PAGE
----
Rear projection screen
The technology was temporarily used in televisions in order to achieve larger screen diagonals at low cost . It is comparable to classic video projectors , but in this case the projector is not in front of a screen, but is built into the device. Either a tube , DLP or LC projector is used to generate the image, which radiates the image upwards in the opposite direction. Above this is a trapezoidal plane mirror at an angle of approx. 45 degrees , which throws the light beam onto the translucent screen. A Fresnel lens arranged behind the screen ensures uniform brightness in the edge area of the display.
- They are often designed with almost no border and can therefore create picture areas of almost any size by combining several modules.
- In many areas of application (e.g. circuit diagrams of system controls) display quality and color fastness are not the main requirements. In these cases, the rear projection technology is more cost-effective than comparable TFT solutions, even for medium sizes .
- Large events: There is no beam path through the side of the audience, the time-consuming positioning and alignment of a projector is not necessary.
- They are insensitive to continuous operation.
- Very good readability even in very bright ambient light; no reflections in the image area.
- Significantly less lighting effect on the environment; large TFT systems act as an additional light source in the room.
- Low power consumption in relation to the display area.
- Very good contrasts and excellent black levels.
- Similar to the tube screen , the size of the display area always goes hand in hand with a certain construction depth.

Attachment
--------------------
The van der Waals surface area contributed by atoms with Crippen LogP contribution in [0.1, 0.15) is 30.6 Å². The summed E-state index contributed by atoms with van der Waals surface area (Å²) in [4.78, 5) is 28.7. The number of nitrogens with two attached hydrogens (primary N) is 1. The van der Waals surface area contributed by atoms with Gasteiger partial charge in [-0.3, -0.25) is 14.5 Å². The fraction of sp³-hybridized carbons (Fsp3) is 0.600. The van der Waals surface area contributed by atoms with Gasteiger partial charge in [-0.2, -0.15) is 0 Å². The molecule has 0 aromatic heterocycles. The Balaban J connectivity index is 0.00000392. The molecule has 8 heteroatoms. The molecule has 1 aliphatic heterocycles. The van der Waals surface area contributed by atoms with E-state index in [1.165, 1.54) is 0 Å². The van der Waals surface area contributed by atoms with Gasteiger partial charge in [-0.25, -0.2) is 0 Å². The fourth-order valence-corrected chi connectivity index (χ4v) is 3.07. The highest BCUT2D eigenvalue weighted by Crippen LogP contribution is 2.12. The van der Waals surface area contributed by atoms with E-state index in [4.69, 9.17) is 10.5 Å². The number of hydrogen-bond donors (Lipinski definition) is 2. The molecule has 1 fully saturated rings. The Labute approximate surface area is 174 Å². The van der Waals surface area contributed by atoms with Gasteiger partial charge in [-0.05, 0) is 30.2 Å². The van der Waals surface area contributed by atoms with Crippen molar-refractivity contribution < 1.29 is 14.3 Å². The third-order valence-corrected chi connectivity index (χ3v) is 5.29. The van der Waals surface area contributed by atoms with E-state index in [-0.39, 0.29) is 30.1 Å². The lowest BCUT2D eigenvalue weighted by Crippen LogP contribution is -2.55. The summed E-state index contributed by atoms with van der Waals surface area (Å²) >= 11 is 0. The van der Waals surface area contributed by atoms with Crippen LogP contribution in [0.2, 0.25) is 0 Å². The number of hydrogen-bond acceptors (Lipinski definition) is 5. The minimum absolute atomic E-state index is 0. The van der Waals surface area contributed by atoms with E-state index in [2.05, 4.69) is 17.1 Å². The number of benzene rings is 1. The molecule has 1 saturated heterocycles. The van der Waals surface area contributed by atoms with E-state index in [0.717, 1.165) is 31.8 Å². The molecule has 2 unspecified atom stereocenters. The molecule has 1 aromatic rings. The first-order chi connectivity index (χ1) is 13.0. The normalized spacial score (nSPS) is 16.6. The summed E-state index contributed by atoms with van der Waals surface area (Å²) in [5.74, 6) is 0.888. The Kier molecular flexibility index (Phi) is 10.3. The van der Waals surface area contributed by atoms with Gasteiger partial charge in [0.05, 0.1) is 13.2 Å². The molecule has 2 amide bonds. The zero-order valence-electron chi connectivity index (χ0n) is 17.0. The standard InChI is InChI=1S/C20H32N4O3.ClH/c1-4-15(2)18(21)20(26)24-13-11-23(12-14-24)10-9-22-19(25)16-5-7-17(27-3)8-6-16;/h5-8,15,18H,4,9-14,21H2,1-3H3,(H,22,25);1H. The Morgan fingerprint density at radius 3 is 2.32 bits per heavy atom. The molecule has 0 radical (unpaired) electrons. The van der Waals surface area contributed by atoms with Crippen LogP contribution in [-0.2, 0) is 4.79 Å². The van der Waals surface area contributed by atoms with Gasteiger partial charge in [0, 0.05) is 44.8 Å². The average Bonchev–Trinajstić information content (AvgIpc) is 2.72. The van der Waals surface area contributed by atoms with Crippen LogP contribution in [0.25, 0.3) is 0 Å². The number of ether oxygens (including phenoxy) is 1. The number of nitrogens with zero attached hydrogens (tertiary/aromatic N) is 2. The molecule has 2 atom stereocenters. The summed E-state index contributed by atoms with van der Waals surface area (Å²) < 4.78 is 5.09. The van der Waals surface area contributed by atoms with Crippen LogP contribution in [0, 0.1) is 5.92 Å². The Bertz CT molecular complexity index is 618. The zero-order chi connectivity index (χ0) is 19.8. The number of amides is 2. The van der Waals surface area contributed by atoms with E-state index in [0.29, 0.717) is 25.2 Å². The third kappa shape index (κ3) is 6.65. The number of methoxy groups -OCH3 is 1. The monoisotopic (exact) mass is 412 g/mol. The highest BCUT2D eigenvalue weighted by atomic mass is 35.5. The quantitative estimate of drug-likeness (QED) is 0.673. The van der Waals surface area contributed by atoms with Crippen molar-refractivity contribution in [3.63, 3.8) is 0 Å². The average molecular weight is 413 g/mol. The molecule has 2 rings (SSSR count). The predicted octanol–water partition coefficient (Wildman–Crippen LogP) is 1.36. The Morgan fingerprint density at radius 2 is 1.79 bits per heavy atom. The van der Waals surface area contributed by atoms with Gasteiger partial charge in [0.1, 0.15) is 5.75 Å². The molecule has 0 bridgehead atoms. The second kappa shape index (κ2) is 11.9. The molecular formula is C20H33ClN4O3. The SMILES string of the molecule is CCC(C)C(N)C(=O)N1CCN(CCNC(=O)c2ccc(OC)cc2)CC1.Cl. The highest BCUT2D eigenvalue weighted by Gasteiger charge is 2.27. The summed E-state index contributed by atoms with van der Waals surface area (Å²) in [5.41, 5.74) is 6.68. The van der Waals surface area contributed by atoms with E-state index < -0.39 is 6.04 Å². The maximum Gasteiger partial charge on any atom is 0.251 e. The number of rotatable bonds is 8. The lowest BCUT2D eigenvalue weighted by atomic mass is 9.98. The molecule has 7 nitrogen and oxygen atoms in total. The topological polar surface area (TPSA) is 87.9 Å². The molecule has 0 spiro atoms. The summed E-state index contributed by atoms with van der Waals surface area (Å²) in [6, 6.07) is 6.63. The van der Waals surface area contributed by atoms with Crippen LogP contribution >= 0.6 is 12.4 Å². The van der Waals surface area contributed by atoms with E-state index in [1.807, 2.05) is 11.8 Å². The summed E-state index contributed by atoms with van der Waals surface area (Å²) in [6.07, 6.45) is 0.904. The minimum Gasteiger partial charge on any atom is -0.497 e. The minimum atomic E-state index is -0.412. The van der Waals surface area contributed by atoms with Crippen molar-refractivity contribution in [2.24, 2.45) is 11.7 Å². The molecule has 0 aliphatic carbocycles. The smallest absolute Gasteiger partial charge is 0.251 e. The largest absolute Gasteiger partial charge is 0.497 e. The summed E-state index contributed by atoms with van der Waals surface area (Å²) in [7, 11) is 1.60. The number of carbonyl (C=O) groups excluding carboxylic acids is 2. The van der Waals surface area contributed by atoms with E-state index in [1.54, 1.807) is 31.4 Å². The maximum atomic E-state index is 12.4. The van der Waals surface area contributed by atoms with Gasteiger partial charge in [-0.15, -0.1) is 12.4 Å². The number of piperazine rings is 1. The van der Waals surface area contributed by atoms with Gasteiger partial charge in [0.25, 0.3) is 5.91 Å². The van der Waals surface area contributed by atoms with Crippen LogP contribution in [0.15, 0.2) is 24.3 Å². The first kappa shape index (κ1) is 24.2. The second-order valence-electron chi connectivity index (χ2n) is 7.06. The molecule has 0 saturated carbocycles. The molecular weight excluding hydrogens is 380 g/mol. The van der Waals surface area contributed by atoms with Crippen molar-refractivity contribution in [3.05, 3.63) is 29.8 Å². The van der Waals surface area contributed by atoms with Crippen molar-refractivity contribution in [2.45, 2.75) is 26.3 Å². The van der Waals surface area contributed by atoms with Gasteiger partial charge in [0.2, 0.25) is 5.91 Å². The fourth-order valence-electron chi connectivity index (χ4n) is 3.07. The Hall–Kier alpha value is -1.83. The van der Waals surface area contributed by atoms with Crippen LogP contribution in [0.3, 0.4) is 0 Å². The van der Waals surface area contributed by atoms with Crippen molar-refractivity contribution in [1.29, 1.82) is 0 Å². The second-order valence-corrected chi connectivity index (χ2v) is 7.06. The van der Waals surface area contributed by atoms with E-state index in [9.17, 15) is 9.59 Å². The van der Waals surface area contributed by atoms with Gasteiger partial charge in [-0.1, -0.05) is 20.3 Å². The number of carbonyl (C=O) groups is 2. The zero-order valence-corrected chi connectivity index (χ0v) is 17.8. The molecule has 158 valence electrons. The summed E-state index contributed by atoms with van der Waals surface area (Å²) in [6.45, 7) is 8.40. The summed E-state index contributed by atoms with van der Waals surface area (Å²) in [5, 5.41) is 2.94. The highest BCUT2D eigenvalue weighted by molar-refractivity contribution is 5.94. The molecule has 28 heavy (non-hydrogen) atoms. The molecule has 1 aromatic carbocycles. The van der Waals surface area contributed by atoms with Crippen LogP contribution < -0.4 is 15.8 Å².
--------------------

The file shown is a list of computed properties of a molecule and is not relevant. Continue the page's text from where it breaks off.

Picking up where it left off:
- The service life of the lamps and the projector itself is limited. A quick exchange is possible in many cases, but these costs have to be taken into account when considering the TCO .
- The display quality of modern liquid crystal screens is achievable, but then at significantly higher costs.
Areas of application
Before the appearance of liquid crystal screens, rear projection screens in the consumer sector only played a significant role in high-quality entertainment electronics systems. At that time it was otherwise not possible to use the tube sets that were predominant at the time to create a screen size larger than approx. 85 cm. After the appearance of flat screens, rear projection screens cost significantly less than plasma televisions of the same size, but this changed quickly. In entertainment electronics, rear projection systems therefore play a subordinate role today and have been almost completely displaced in some areas.
However, rear projection systems were and are very often in use in system controls, control rooms, traffic control centers or major events and currently have no alternative there.